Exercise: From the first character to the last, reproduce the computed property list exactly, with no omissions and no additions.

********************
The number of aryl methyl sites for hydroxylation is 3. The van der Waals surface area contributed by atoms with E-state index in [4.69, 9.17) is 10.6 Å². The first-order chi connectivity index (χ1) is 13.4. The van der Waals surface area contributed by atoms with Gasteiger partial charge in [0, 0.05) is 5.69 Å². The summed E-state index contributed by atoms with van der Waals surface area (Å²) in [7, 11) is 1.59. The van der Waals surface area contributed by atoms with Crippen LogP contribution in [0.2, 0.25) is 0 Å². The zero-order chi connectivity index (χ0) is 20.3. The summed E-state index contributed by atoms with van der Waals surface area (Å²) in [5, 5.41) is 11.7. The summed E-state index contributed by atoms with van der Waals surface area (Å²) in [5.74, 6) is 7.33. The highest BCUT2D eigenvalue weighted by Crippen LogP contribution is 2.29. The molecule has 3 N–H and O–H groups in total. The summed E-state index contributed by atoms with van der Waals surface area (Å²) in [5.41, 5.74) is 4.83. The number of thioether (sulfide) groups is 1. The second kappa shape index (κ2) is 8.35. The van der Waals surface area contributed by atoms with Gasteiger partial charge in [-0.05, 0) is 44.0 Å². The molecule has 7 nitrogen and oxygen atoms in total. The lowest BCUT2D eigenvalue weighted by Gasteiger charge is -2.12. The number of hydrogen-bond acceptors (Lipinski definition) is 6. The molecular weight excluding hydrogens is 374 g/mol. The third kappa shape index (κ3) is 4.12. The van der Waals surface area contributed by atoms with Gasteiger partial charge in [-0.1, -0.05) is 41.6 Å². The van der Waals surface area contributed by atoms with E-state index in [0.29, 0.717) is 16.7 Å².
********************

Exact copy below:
The number of aryl methyl sites for hydroxylation is 3. The van der Waals surface area contributed by atoms with E-state index in [4.69, 9.17) is 10.6 Å². The first-order chi connectivity index (χ1) is 13.4. The van der Waals surface area contributed by atoms with Gasteiger partial charge in [0, 0.05) is 5.69 Å². The summed E-state index contributed by atoms with van der Waals surface area (Å²) in [7, 11) is 1.59. The van der Waals surface area contributed by atoms with Crippen LogP contribution in [0.2, 0.25) is 0 Å². The zero-order chi connectivity index (χ0) is 20.3. The summed E-state index contributed by atoms with van der Waals surface area (Å²) in [5, 5.41) is 11.7. The summed E-state index contributed by atoms with van der Waals surface area (Å²) in [5.74, 6) is 7.33. The highest BCUT2D eigenvalue weighted by Crippen LogP contribution is 2.29. The molecule has 3 N–H and O–H groups in total. The summed E-state index contributed by atoms with van der Waals surface area (Å²) in [5.41, 5.74) is 4.83. The number of thioether (sulfide) groups is 1. The second kappa shape index (κ2) is 8.35. The van der Waals surface area contributed by atoms with Gasteiger partial charge in [-0.05, 0) is 44.0 Å². The molecule has 7 nitrogen and oxygen atoms in total. The lowest BCUT2D eigenvalue weighted by Gasteiger charge is -2.12. The number of hydrogen-bond acceptors (Lipinski definition) is 6. The molecular weight excluding hydrogens is 374 g/mol. The third kappa shape index (κ3) is 4.12. The van der Waals surface area contributed by atoms with Gasteiger partial charge in [-0.1, -0.05) is 41.6 Å². The van der Waals surface area contributed by atoms with E-state index in [0.29, 0.717) is 16.7 Å².